Kuwait wants your DNA, the cause of “air rage” is found and some jerkwad delays a Qantas flight—this week in travel news.
First U.S. cruise ship arrives in Havana
BBC News reports that the first cruise ship from the U.S. docked in Cuba on Monday––the first such landing in more than 50 years. The Carnival Cruise ship Adonia carried 700 passengers from the port of Miami to Havana.
Before the Cuban Revolution, cruise ships and ferries were a common way to cross the Florida Straits. According to Carnival, the Adonia will now sail between Miami and Havana every other week.
Delta to introduce international premium economy cabins in 2017
Good news for folks with long legs. Travel Skills reports that at a media event, Delta Airlines execs discussed plans to install premium economy class on long-haul international flights.
No formal announcement has been made, but execs said that the new premium economy class will be available on Delta’s new Airbus A350s scheduled to arrive in 2017. This addition will mean a total of 33 different international carriers that offer premium economy.
New insights into air rage
CNN reports on a new study that reveal surprising insights into the cause of air rage.
You’d expect that small seats and crowds would be the main causes of air rage in the majority of cases. But it turns out air rage in economy passengers is 3.84 times more likely to occur if the plane also had a first class section. First class passengers were 12 times more likely to experience air rage on flights where all passengers boarded through the first-class section. Go figure.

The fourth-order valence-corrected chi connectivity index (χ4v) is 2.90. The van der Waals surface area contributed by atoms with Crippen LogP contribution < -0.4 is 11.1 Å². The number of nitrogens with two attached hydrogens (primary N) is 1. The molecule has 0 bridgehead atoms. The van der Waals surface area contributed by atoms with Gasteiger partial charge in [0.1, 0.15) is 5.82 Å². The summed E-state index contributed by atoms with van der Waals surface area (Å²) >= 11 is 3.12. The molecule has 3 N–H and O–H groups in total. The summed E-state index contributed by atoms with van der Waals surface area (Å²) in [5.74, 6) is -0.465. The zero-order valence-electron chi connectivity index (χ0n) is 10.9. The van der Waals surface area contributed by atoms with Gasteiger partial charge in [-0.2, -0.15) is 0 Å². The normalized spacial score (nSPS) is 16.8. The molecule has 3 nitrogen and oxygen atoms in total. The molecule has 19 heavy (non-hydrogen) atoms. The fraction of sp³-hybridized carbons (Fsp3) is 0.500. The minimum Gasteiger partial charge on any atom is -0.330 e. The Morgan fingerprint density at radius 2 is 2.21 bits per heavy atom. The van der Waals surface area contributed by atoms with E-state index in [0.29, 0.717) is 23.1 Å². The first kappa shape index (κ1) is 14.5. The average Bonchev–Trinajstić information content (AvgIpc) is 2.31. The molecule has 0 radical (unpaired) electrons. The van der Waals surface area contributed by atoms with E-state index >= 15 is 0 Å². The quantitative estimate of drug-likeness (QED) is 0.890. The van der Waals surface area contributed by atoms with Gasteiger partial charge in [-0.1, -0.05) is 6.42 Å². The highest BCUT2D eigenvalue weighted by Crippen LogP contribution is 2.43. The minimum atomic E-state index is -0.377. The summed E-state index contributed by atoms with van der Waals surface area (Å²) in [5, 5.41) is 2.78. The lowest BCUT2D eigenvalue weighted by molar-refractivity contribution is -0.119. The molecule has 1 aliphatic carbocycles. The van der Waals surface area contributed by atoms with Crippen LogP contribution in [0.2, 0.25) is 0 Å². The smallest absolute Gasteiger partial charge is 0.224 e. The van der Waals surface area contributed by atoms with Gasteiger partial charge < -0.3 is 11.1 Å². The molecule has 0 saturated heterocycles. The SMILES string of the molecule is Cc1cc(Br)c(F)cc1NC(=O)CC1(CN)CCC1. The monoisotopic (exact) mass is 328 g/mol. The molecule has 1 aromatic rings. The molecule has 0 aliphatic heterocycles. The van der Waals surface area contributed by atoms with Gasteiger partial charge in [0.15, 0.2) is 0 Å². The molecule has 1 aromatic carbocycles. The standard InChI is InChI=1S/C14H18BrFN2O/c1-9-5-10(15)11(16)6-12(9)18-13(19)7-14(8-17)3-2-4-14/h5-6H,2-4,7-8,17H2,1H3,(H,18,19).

Severe turbulence injures 31
CNN reports that 31 were injured after an Etihad flight from Abu Dhabi to Jakarta experienced unexpected and severe turbulence over Sumatra.
Nine passengers were taken to the hospital with broken bones; 22 others were treated for lesser injuries in the airport clinic. The turbulence was strong enough to damage overhead storage bins and release oxygen masks.
Kuwait to require DNA sample to enter country
In dystopian-foreshadowing news, Condé Nast Traveler reports that Kuwait will soon require a DNA sample from all visitors upon entering. Mandatory samples will be taken via saliva swab or blood in a designated center at Kuwait International Airport. Kuwaiti citizens and expats will also give samples at annual check ups or mobile collection stations, respectively.
Officials say the DNA database will be used to crack down on crime and terrorism as well as to settle paternity suits and criminal cases. The exact consequences of refusing to submit DNA have yet to be clarified.
North Americans cruising closer to home
Skift reports that Royal Caribbean Cruises’ profits were boosted in the first quarter of 2016 thanks to strong demand for Alaskan, Bermuda and Caribbean itineraries. At the same time, Mediterranean cruise sales declined in North America following the Brussels bombings in March.
Bookings in the Mediterranean have since stabilized, but only after prices were dropped and marketed more toward European clientele.
Jerkwad names Wi-Fi hotspot “Mobile Detonation Device,” delays Qantas flight
In “Oh, come on…” news, CNN reports that a Qantas flight from Melbourne to Perth was delayed for two hours after a passenger discovered a Wi-Fi hotspot with the name “Mobile Detonation Device.” After she notified the crew, the plane was held and thoroughly searched.
No security threat was found and the plane was eventually cleared for takeoff. Regardless, some 40 passengers had decided not to fly; their luggage was removed from the plane, which added to the delay.
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